Despite plenty of awareness about the UK’s ageing population, housing older people remains a concern. More must be done to tackle this pent-up demand for specialist accommodation, argues Jane Ashcroft
Boris Johnson has wasted no time in making announcements on health.
The £250m to be invested in artificial intelligence follows a promise of £1.8bn for hospitals and changes to a pension tax hitting the best-paid doctors and nurses.
As experts argue about how much of this is new money, it is important that Mr Johnson also recognises the crucial role of housing and social care in the well-being of our citizens.
The prime minister acknowledges the enormity of the housing challenge and used his first speech to commit to fixing the crisis in social care.
But to tackle the substantive issues facing the housing and care sectors, it is crucial to understand the links between the two and the benefits they bring for health.
The number of people living alone has hit a record high of above eight million and nearly half of them are over-65s. Some 3.9 million pensioners are living by themselves, up 500,000 from 2008, according to the Office for National Statistics.
For some, living alone is a proactive choice. But for many older people, the lack of suitable specialist retirement housing means they are denied the option of somewhere that is more appropriate to their needs or that allows them to be part of a community.
Residents in retirement communities have a greater sense of safety. Around nine out of 10 feel there is a safety net if things go wrong, compared with 40% of non-residents.
They are more active – up to five times more likely to participate in activities than in the past. And they are twice as likely as non-residents to feel safe and secure.
Yet the government has not done enough to support providers to address the woefully short supply of specialist housing.
“Much stronger links must be made with health to realise the huge savings to the public purse that good housing and care can deliver”
We want more people in later life to have a home they love living in.
Advances in technology, medicine and living standards mean life expectancies have never been higher. In the next 15 years, 4.4 million more people will be aged 65 or over. The number of those aged over 85 is set to double.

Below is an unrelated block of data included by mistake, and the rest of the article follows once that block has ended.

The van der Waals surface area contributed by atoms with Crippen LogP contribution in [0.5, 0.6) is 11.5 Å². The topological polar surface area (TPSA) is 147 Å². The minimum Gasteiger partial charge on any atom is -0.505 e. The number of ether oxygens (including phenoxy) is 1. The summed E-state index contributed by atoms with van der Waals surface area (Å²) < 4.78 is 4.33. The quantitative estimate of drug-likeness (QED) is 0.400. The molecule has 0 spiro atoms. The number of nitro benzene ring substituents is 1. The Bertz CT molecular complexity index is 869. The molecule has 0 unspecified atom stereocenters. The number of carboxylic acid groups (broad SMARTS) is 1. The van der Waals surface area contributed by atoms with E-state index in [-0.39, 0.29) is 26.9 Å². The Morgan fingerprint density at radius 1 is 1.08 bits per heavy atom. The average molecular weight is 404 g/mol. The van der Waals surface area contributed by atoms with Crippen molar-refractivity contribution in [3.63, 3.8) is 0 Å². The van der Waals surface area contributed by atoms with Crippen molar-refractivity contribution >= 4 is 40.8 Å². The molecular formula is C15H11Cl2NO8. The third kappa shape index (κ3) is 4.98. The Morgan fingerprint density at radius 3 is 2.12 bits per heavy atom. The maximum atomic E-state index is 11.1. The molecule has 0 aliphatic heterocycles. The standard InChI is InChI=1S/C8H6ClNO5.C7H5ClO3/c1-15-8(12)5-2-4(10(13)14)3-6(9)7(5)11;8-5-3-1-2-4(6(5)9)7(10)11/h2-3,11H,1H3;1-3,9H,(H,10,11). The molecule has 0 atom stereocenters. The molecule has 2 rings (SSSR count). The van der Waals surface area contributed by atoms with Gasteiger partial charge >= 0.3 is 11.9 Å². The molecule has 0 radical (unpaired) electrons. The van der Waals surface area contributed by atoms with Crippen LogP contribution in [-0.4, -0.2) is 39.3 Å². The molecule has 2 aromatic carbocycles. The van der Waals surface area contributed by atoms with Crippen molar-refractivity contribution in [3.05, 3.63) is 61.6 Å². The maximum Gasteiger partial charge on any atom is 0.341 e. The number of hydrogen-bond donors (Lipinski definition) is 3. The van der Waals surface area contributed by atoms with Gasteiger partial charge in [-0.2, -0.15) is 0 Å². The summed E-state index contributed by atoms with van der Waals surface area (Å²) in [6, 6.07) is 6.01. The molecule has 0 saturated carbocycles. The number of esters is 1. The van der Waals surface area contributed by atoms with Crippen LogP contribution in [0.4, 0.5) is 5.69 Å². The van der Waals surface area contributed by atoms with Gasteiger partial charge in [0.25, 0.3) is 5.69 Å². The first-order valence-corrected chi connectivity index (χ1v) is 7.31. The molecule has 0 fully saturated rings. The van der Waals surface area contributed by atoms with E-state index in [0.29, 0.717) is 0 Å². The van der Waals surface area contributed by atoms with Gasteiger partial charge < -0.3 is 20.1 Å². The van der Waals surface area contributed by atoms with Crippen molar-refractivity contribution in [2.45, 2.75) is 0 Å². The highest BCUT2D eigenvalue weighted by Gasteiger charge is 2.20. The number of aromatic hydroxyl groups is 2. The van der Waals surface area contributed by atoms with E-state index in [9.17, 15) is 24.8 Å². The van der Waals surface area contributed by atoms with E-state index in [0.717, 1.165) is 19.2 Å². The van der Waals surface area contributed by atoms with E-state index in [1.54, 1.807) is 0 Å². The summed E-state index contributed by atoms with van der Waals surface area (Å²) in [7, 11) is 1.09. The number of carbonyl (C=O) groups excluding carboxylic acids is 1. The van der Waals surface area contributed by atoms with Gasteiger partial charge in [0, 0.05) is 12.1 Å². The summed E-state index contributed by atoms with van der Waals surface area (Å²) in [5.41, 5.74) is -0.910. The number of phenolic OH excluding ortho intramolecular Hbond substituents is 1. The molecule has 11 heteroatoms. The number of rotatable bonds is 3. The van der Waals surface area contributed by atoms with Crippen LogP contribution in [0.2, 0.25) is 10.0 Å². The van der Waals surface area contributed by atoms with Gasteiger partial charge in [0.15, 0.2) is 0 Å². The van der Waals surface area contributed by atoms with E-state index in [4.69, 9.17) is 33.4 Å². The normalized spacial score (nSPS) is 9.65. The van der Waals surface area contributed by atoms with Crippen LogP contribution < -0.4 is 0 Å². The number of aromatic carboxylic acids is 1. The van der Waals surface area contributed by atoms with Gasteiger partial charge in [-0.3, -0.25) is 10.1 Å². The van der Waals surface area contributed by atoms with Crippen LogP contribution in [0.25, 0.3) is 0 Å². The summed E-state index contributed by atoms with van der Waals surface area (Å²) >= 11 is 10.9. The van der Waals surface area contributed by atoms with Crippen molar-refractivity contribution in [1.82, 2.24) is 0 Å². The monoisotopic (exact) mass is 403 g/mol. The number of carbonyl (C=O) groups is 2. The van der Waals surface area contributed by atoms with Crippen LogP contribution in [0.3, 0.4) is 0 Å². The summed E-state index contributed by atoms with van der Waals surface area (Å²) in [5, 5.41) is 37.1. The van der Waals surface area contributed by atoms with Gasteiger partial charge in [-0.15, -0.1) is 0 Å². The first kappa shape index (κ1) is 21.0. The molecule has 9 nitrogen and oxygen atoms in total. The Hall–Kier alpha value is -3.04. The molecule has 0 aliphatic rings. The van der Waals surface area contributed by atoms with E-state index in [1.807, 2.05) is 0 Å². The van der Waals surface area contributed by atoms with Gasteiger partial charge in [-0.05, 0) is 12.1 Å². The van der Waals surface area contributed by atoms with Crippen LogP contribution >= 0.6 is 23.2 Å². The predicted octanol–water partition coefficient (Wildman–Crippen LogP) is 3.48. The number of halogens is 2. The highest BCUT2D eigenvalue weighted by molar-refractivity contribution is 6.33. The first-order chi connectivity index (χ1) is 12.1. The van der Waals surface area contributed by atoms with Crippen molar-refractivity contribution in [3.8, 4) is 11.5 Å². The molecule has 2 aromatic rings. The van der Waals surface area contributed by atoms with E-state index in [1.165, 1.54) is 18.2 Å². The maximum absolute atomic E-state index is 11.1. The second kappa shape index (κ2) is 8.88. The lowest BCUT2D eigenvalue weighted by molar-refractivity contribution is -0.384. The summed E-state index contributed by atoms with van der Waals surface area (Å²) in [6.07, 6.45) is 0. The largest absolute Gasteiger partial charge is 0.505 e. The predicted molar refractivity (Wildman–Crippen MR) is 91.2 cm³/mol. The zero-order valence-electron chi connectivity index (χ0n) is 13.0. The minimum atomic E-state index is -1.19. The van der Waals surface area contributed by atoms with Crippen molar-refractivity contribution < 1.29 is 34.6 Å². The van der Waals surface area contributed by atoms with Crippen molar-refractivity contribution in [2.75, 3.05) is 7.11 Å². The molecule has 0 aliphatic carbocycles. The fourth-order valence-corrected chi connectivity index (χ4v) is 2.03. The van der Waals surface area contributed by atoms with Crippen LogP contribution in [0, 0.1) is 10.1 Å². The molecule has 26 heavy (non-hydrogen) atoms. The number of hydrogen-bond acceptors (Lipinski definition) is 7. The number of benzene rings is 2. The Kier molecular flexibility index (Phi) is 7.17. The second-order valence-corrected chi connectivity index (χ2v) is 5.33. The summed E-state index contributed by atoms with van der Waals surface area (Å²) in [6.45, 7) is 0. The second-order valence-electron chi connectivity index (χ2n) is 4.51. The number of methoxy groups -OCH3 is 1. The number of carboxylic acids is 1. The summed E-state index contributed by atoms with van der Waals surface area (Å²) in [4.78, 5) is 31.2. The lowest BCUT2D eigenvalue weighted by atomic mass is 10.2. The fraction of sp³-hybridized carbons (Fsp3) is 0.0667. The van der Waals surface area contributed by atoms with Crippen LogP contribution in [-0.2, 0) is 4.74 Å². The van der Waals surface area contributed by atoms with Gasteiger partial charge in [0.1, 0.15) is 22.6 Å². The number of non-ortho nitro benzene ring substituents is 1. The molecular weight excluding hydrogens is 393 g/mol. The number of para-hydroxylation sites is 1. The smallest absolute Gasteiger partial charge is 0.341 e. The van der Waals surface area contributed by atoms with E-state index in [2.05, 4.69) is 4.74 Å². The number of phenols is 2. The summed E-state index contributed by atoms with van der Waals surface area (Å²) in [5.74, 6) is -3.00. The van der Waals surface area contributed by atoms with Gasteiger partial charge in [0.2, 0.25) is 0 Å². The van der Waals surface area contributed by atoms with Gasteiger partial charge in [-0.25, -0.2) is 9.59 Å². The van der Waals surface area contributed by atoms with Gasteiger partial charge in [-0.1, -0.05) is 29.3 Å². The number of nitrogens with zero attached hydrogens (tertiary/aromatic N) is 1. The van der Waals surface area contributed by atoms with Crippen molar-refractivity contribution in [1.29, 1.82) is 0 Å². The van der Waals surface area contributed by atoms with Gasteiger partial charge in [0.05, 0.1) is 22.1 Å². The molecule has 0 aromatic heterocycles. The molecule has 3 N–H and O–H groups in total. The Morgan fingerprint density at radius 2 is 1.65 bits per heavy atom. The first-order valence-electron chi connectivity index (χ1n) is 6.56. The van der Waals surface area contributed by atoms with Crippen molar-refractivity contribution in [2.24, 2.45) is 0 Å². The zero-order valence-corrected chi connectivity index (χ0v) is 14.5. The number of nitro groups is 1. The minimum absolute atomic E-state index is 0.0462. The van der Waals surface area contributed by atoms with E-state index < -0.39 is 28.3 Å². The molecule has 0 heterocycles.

In order to reap the benefits of one of the most significant developments in human existence, we must transform not only housing and care but our society.
Housing and care services, and commissioners of those services, must evolve.
Much stronger links must be made with health to realise the huge savings to the public purse that good housing and care can deliver.
But the older people we serve have told us that the issues and opportunities that come with our ageing society are also much broader.
Older people are hugely significant consumers and are more likely to be working longer, meaning businesses need to adapt to their changing needs as customers and employees. Public and retail spaces must also change to become more age friendly.
Older people are also often caregivers for husbands, wives, grandchildren, neighbours and friends, as well as being receivers of care.
And we must ensure that whatever position people find themselves in, they feel valued and are treated with respect.
While we work hard to tackle discrimination in all its forms, ageism is one of the few ‘isms’ that is considered acceptable, often humorous.
“At the heart of this must be efforts to address the pent-up demand for specialist housing and care services”
Using labels that blame older people for a problem not of their making and of which they are victims is both immoral and perverse.
Yet older people trapped in hospital because of failings in social care are described as ‘bed-blockers’.
Those stuck in larger properties than they want or need because of a lack of retirement housing are seen as ‘bedroom-blockers’.
At the heart of this must be efforts to address the pent-up demand for specialist housing and care services.
Providers of such services are already significant employers and contributors to local communities and the country’s GDP, meaning growth in this sector would also have positive knock-on effects for the economy and employment.
These are challenges for all of us, not just our new prime minister. That means businesses, public services and each one of us as individuals.
Action now can positively change how we age. And ensure not only that we live longer, but also that we love living in later life.
Jane Ashcroft, chief executive, Anchor Hanover